“Tom, bring me a canteen and I’ll clean out the boy’s wrists, and bring me those bandages the boy didn’t use on Lucas.”
Mark grimaced as the water stung his wrists, not wanting to look at his pa, he kept his eyes focused on Coltrane Walker’s ministrations.
After gently applying wrappings to the boy’s raw wrists, Walker stated, “The good news is your left wrist isn’t broken, hopefully it’s just sprained. How long’s it been painin’ you? Since you fell off your horse?”
“Fell off his horse?!” an appalled Lucas demanded.
“No sir, that first night at Birch’s camp… when he picked me up and threw me back to the ground,” Mark answered, averting his eyes from the lawmen surrounding him.
“You sit there and rest,” Walker stated as he stood and walked away from the father and son; ignoring Lucas’ muttering of “I’ll kill him.”
For the group, Walker had warmed up some provisions he’d carried in his saddle bags and served Mark a larger portion than he gave the three men. “Boy you eat all that food. You need it.”
“I’m not that hungry Marshal Walker.”
“You may not be that hungry boy, but you need to get your strength back. I worried about you.” Walker sat down Indian-style a few feet away and ate from his own plate. He pointed towards Mark and ordered, “Eat!”
Lucas watched, understanding now, why Mark looked so tire and gaunt. He knew how Mark could be and remembered the times in the past, when Mark was too scared or worried, that he couldn’t bring himself to eat.
Walker saw to it that Mark ate all the food that was given to him.
As the two lawmen checked the horses, Mark and his Pa continued to talk with each other for quite a while.
“Tom, you need to keep a tight rein on McCain. Even though we got his boy back, he’s still looking for blood,” Walker quietly stated.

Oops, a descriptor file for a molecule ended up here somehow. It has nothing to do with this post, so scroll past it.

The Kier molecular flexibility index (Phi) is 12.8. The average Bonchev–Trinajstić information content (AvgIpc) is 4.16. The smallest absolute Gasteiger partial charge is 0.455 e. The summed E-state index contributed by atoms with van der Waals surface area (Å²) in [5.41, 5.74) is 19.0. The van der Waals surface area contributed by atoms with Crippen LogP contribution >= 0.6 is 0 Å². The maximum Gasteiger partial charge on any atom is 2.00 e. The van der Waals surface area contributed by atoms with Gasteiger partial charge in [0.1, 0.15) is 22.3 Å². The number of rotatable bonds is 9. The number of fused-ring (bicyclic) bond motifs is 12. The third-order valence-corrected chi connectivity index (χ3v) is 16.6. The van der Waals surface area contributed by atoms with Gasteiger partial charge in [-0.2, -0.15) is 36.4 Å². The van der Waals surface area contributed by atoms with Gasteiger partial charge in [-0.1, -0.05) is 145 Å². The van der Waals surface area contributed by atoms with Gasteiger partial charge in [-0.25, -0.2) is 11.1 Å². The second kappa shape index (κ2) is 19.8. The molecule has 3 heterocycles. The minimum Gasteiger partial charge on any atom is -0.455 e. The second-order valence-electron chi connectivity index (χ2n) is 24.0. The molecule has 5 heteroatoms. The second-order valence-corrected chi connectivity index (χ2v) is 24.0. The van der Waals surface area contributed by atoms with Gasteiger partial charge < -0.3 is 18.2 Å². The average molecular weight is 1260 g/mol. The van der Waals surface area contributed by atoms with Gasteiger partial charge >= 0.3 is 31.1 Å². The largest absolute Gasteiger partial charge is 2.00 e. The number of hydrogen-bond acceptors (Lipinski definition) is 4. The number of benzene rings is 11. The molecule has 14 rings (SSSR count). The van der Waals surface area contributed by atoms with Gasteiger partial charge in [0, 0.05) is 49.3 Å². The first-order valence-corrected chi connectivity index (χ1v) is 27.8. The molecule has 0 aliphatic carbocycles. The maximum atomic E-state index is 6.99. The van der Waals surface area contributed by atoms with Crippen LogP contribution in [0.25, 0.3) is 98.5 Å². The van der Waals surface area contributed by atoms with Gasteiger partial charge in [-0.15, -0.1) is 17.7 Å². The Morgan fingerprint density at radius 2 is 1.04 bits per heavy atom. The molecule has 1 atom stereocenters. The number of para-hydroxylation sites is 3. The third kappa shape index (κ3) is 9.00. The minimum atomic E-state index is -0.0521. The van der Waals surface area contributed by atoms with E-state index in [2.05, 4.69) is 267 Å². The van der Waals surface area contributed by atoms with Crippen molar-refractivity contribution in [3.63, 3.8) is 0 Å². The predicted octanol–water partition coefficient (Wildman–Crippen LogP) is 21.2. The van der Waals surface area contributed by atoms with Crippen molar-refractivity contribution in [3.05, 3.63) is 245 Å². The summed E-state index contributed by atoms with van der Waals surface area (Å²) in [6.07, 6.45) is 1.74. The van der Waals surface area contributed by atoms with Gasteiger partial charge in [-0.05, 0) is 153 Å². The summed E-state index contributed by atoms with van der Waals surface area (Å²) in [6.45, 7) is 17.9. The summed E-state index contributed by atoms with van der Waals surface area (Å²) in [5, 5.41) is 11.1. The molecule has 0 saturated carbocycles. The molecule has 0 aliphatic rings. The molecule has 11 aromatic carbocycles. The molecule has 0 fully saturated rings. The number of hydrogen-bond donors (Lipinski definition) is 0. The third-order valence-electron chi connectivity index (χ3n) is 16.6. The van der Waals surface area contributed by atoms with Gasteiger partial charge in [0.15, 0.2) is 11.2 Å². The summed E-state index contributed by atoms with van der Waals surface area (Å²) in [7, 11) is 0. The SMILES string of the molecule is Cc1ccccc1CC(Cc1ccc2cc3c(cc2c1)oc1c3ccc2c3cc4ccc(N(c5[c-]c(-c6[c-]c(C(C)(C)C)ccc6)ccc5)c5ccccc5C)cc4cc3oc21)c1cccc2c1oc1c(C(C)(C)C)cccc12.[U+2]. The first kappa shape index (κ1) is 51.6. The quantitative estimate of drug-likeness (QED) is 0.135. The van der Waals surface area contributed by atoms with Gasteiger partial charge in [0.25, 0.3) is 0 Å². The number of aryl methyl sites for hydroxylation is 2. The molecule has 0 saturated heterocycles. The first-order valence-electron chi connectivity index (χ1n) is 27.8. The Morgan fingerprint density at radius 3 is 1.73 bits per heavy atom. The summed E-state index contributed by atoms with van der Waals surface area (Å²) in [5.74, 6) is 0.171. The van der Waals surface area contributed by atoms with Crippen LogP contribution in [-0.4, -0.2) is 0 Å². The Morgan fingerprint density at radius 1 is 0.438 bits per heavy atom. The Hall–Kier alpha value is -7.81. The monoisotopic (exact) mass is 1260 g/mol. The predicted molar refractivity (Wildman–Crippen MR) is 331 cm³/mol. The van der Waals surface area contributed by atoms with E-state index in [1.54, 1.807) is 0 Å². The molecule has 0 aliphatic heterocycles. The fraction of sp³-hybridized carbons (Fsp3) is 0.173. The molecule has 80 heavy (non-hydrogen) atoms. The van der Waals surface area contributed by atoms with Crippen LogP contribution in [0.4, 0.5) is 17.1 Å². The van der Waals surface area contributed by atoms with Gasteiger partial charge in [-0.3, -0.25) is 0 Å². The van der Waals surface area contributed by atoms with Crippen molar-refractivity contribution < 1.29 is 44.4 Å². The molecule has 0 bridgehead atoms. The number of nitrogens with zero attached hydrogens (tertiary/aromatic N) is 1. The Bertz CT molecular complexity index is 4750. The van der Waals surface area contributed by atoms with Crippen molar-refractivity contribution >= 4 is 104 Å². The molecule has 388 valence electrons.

“I know. I’m hoping in the morning, that he’ll be more inclined to forget about Birch.”
“You really think he will?” Walker asked.
“If he thinks going after Birch could jeopardize his boy’s health he would.”
“And how do we do that? I can’t harm that boy, he’s been through too much as it is.”
“We lie, tell Lucas we need to get his boy back to town and have the doc look at his wrists. Maybe you can hint they’re worse that you thought?” whispered Benton.
After cleaning up from supper, Benton and Walker placed their bedrolls on the other side of the fire. They saw Mark hang his head and heard him say to his Pa, “I’m sorry Pa, for putting you through all this worry.”
“Son, there’s nothing for you to be sorry about. This was Birch’s doing.”
“But you two used to be good friends.”
“Son, listen to me. My friendship with Birch ended when he abused my trust three years ago, when he tried to rob the bank back home. I couldn’t bring myself to shoot him then, but today…”
“But Pa…, he didn’t hurt me…, I’m okay.”
“Mark, he did hurt you, but I thank God he didn’t hurt you worse than he did.” Lucas’ eyes still held the images of ‘what could have happened’.
Benton started talking, “Well Lucas, we’ll get you and Mark back to Hazelton tomorrow and then Walker and I will head out after Birch.”
“What for?” Mark innocently asked.
Walker answered, “Seems he still has some money that doesn’t belong to him.”
“Oh, that.” Mark started chuckling.
“What’s so funny son?” Lucas asked.
Looking to each man who sat around the fire, Mark kept laughing about his secret.
“Only that the outlaws left a kid in charge of the horses all the time and they weren’t paying attention to me, so I kind of ‘stole’ the money back.” Mark reached for his saddle bag that he’d planned to use as a pillow, and dumped the money onto the ground. “There’s another saddle bag on BlueBoy, unless Birch found it.”
Walker and Benton started bellowing in laughter.
“Well I guess there was a thief among thieves… Lucas, I thought you were raising this boy to be a good, upstanding citizen. I’ll have to keep a better eye on you, boy,” Benton tried to say through his laughter.
Ultimately, the conversations started to wane when Mark could no longer keep his eyes open and fell asleep, closely followed by his father.
Mark heard voices talking as sleep lost its hold on him, “If we have to, we’ll tell him about the boy’s wrists…” Benton stated.
Mark looked to his wrists and then to his pa still sleeping in his bedroll. Slowly he stood up and walked to the two lawmen, sitting on their heels next to the fire.
“What about my wrists?” asked Mark.
“Mark, didn’t know you were awake,” Walker answered.
“There’s nothing really wrong with your wrists that time won’t heel, but knowing Lucas as I do, I feel he might still be wanting Birch’s blood. We decided the best way to get Lucas off Birch’s trail would be to tell him your wrists are worse off than they are.”
“But he needs medical attention to his side,” Mark queried.
“If he didn’t go see the doc in Hazelton right after it happened, do you really think he’ll willingly go now?” Walker inquired.